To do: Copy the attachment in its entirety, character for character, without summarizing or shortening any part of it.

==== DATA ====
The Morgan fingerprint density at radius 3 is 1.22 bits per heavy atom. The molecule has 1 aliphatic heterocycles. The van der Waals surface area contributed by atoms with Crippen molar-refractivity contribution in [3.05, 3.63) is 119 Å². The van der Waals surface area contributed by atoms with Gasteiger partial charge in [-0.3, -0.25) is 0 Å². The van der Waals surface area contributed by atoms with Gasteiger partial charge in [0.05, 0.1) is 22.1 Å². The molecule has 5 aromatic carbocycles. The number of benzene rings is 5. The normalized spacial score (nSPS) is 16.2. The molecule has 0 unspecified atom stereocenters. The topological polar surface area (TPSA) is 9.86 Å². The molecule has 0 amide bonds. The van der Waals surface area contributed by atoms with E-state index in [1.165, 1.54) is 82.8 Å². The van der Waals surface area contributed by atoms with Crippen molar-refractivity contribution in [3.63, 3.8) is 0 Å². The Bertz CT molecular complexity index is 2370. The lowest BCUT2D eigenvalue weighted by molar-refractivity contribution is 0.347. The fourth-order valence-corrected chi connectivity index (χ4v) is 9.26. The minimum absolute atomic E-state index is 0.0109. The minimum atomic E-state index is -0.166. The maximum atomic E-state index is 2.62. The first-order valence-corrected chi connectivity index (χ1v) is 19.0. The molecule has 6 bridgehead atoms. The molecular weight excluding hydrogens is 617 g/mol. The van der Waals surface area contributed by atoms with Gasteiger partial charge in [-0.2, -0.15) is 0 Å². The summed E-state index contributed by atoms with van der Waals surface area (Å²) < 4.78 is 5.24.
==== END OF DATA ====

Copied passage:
The Morgan fingerprint density at radius 3 is 1.22 bits per heavy atom. The molecule has 1 aliphatic heterocycles. The van der Waals surface area contributed by atoms with Crippen molar-refractivity contribution in [3.05, 3.63) is 119 Å². The van der Waals surface area contributed by atoms with Gasteiger partial charge in [-0.3, -0.25) is 0 Å². The van der Waals surface area contributed by atoms with Gasteiger partial charge in [0.05, 0.1) is 22.1 Å². The molecule has 5 aromatic carbocycles. The number of benzene rings is 5. The normalized spacial score (nSPS) is 16.2. The molecule has 0 unspecified atom stereocenters. The topological polar surface area (TPSA) is 9.86 Å². The molecule has 0 amide bonds. The van der Waals surface area contributed by atoms with E-state index in [1.165, 1.54) is 82.8 Å². The van der Waals surface area contributed by atoms with Crippen molar-refractivity contribution in [3.63, 3.8) is 0 Å². The Bertz CT molecular complexity index is 2370. The lowest BCUT2D eigenvalue weighted by molar-refractivity contribution is 0.347. The fourth-order valence-corrected chi connectivity index (χ4v) is 9.26. The minimum absolute atomic E-state index is 0.0109. The minimum atomic E-state index is -0.166. The maximum atomic E-state index is 2.62. The first-order valence-corrected chi connectivity index (χ1v) is 19.0. The molecule has 6 bridgehead atoms. The molecular weight excluding hydrogens is 617 g/mol. The van der Waals surface area contributed by atoms with Gasteiger partial charge in [-0.2, -0.15) is 0 Å². The summed E-state index contributed by atoms with van der Waals surface area (Å²) < 4.78 is 5.24.